The descent to the bottom of the canyon was amazing. I was starting to gain ground on Jerry and Jorge but I needed to take a pee break. Believe it or not but pee breaks are an extremely important health indicator for ultras. I took my time...all clear! I was feeling better and caught Jorge going down. I was super respectful and positive. We got to the bottom of the canyon and I’m glad I got lost on a Tenaja canyon run a few months before because it was almost the exact same terrain! I caught Jerry and his pacer and they let me go right ahead. Once again, uncharacteristic of Jerry. I knew Jerry was working with the legendary Tom Nielsen before the race, could this be a strategy? I wasn’t sure, but I had to run my own race and I was feeling pretty good. The climb is where I hit the pain cave….that dreaded damn point in a race in which there seems to be no out. Also it was about 9.1 miles between shortcut aid station to red box. After running a 200 miler last year I really have learned how to run with minimal supplies between long distances (some aid stations in those races are 25 miles apart), so that wasn’t the problem. The problem was my lower back was really starting to hurt. Soon enough I was really getting scared of Rhabdomyolysis, an ultrarunners biggest fear. I started thinking about my wife and what she would do if I died (you really go to dark places in ultras). I knew if I had coffee colored pee it would be the end of my race (hey it happened to AJW during this race). I kept looking down at my wedding band and kept thinking of my wife. It was like she was with me. Soon enough I slogged my way to the red box aid station where I could barely speak. Once again Vince was there and was stoked to see me. Since they had a gong being rung whenever a runner would come in and I had lost my voice, Vince started telling the aid station workers what I needed. He told me I was in first.I spoke to Vince that I was worried about Rhabdo and he just said well if it happens it happens and it’s probably your vest hurting your back, not your kidneys. Turns out he was right! I asked what happened to Dom? And he pointed to Dom laying down on a blanket. Pretty soon Jerry came into the aid station and first,second and third were just all pretty wrecked. Vince looked at me and said hey you might as well go and too be honest I did not want to. I was hoping Dom or Jerry would go. I was feeling it and I knew the Newcomb climb was coming.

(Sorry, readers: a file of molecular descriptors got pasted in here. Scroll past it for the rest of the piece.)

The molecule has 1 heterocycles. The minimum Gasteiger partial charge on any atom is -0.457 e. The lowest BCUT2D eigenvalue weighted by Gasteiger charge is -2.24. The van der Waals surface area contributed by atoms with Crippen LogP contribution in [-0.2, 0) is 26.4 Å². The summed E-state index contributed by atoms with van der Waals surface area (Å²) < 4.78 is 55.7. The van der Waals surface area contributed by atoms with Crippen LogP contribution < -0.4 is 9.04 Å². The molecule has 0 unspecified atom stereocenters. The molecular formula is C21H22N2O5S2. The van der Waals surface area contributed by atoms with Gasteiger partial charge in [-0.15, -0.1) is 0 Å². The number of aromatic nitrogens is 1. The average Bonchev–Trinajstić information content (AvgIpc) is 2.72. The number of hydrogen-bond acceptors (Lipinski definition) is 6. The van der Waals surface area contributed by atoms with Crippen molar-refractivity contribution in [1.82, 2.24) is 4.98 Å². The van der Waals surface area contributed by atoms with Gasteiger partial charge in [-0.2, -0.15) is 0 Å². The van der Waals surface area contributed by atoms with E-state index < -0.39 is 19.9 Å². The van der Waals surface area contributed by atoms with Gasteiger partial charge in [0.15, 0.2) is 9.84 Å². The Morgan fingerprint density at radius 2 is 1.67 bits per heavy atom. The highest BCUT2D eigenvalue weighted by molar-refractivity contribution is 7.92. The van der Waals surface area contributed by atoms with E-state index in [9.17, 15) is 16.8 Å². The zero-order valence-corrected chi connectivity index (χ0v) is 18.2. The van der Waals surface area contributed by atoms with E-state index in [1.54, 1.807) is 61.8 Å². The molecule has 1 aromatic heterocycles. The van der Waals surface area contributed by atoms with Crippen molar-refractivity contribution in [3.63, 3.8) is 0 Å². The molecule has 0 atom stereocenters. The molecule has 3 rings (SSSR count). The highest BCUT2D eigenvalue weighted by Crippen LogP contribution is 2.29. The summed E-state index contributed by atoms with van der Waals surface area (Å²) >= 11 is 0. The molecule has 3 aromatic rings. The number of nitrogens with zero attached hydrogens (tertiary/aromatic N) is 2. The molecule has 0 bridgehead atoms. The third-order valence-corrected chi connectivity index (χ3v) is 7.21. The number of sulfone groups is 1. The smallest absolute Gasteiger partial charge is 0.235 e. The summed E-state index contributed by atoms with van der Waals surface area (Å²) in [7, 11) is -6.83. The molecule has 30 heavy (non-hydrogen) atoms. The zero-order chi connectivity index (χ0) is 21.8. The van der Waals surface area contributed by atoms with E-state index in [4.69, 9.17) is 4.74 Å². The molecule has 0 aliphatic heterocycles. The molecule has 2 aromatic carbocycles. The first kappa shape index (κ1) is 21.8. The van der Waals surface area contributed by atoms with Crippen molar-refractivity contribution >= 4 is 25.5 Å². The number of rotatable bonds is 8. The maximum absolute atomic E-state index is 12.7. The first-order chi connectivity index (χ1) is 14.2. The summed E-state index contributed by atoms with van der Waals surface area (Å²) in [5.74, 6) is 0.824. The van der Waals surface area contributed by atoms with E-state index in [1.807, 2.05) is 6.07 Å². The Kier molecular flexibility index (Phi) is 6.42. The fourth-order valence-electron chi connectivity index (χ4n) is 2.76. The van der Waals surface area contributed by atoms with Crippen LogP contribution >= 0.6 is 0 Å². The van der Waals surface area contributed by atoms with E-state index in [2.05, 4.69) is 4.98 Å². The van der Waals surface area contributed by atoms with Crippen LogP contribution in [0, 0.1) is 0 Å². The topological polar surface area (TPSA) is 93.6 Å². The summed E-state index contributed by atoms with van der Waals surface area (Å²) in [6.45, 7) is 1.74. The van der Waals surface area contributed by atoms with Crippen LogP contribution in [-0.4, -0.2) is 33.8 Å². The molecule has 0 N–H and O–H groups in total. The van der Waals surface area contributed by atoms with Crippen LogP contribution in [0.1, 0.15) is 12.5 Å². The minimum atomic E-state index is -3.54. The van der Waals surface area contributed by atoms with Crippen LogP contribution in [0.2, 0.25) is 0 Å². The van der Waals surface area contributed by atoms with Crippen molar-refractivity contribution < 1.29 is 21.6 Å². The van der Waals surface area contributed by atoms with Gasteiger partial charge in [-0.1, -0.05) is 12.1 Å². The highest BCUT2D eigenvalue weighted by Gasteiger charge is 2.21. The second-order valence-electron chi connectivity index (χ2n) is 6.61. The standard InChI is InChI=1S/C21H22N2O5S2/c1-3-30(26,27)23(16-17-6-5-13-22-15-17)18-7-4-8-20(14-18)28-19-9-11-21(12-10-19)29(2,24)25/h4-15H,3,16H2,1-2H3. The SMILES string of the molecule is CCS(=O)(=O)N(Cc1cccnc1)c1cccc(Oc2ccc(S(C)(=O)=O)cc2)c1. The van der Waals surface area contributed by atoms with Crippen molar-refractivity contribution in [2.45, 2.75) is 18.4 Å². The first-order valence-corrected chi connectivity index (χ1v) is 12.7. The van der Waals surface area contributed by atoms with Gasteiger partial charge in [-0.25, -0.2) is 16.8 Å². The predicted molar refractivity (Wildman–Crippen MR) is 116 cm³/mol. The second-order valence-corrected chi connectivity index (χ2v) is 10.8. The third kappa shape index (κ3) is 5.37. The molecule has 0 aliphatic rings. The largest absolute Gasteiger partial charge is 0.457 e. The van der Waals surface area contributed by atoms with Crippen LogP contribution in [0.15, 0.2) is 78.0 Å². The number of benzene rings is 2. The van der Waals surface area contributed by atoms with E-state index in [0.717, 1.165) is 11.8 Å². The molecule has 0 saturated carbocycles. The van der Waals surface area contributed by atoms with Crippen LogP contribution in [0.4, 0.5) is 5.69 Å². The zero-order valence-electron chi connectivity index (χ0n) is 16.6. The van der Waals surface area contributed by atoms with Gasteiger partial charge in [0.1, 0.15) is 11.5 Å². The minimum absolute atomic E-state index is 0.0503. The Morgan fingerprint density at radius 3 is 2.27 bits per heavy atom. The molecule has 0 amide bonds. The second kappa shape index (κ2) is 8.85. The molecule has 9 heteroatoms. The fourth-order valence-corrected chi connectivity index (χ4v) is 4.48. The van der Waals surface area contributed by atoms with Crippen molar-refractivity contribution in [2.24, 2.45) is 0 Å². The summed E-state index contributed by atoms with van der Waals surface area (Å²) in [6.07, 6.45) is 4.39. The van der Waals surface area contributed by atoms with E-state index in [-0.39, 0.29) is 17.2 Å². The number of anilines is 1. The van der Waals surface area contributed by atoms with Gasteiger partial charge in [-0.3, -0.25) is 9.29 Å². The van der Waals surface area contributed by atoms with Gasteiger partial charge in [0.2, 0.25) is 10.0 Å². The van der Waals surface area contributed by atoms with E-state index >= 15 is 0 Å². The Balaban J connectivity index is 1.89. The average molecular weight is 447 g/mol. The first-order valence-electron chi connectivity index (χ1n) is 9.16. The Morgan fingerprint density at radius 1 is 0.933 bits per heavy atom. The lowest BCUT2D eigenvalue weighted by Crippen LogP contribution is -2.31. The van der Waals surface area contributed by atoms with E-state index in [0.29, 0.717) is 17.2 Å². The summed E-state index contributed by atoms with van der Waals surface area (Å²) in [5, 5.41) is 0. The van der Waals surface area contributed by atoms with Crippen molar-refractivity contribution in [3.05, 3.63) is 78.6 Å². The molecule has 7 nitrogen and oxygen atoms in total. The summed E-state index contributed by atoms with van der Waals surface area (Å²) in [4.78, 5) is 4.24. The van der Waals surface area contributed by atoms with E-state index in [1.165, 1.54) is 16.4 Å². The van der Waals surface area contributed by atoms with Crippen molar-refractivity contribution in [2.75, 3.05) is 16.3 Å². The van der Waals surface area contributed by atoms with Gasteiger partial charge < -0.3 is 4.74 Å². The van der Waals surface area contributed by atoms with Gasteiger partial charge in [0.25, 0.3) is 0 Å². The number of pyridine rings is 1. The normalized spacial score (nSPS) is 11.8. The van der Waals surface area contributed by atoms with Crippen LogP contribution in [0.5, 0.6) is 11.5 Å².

Well...then I found myself in a position that in a million years I never thought I would be in. I was first place at the Angeles Crest 100. It was kind of surreal. I kept running the downhill and was amazed no one passed me. Last year the climb up to Newcomb was a sufferfest, so I knew it was going to be slow going for me. What I did not know was that we would be climbing the shorter way up to Newcomb saddle. I kept wondering why the landscape looked differently and I actually started slowing down to see if any runners were coming up on me. I thought I may have gotten lost (I’ve done it in the past), but the yellow ribbons kept coming. Pretty soon Dom caught me on the climb and I asked are we on the right trail. He said we were and he proceeded to run up at a great pace while blasting some Lionel Richie! It was kinda funny. I was expecting to get passed on this uphill and the flies were dreadful on this climb, but pretty soon I saw the aid station. What the hell? It came sooner then last year! I told the aid station workers I was super stoked because I thought we were going to have to climb up the last years route. They all laughed and I gained a second wind. Dom took off and I sat there for just a tad to enjoy the view and get my legs back. The next section was my favorite section of the race and I would get to do it in the daytime!